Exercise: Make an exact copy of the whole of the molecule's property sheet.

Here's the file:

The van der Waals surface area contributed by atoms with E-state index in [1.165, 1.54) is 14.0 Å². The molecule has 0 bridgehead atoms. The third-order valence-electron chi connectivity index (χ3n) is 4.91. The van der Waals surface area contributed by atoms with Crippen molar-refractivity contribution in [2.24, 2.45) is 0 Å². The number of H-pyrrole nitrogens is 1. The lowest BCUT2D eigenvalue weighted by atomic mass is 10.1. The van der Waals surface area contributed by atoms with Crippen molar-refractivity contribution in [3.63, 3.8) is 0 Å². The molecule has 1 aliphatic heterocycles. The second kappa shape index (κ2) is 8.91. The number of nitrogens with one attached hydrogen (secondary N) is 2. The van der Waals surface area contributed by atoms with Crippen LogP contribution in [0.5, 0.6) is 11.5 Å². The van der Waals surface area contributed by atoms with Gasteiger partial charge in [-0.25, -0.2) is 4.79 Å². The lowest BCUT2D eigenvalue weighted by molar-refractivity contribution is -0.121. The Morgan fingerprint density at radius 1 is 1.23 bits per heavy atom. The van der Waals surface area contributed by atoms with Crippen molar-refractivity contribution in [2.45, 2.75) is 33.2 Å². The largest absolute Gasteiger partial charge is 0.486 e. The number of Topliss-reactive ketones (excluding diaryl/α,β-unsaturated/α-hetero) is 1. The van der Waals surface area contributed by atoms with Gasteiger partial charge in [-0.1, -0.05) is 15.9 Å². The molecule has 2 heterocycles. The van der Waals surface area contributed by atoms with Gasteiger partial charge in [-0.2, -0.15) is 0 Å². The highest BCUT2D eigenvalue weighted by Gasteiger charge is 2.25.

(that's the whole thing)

The van der Waals surface area contributed by atoms with E-state index in [1.165, 1.54) is 14.0 Å². The molecule has 0 bridgehead atoms. The third-order valence-electron chi connectivity index (χ3n) is 4.91. The van der Waals surface area contributed by atoms with Crippen molar-refractivity contribution in [2.24, 2.45) is 0 Å². The number of H-pyrrole nitrogens is 1. The lowest BCUT2D eigenvalue weighted by atomic mass is 10.1. The van der Waals surface area contributed by atoms with Crippen molar-refractivity contribution in [3.63, 3.8) is 0 Å². The molecule has 1 aliphatic heterocycles. The second kappa shape index (κ2) is 8.91. The number of nitrogens with one attached hydrogen (secondary N) is 2. The van der Waals surface area contributed by atoms with Crippen LogP contribution in [0.5, 0.6) is 11.5 Å². The van der Waals surface area contributed by atoms with Gasteiger partial charge in [-0.25, -0.2) is 4.79 Å². The lowest BCUT2D eigenvalue weighted by molar-refractivity contribution is -0.121. The Morgan fingerprint density at radius 1 is 1.23 bits per heavy atom. The van der Waals surface area contributed by atoms with Crippen molar-refractivity contribution in [2.45, 2.75) is 33.2 Å². The largest absolute Gasteiger partial charge is 0.486 e. The number of Topliss-reactive ketones (excluding diaryl/α,β-unsaturated/α-hetero) is 1. The van der Waals surface area contributed by atoms with Gasteiger partial charge in [-0.1, -0.05) is 15.9 Å². The molecule has 2 heterocycles. The van der Waals surface area contributed by atoms with Gasteiger partial charge in [-0.2, -0.15) is 0 Å². The highest BCUT2D eigenvalue weighted by Gasteiger charge is 2.25.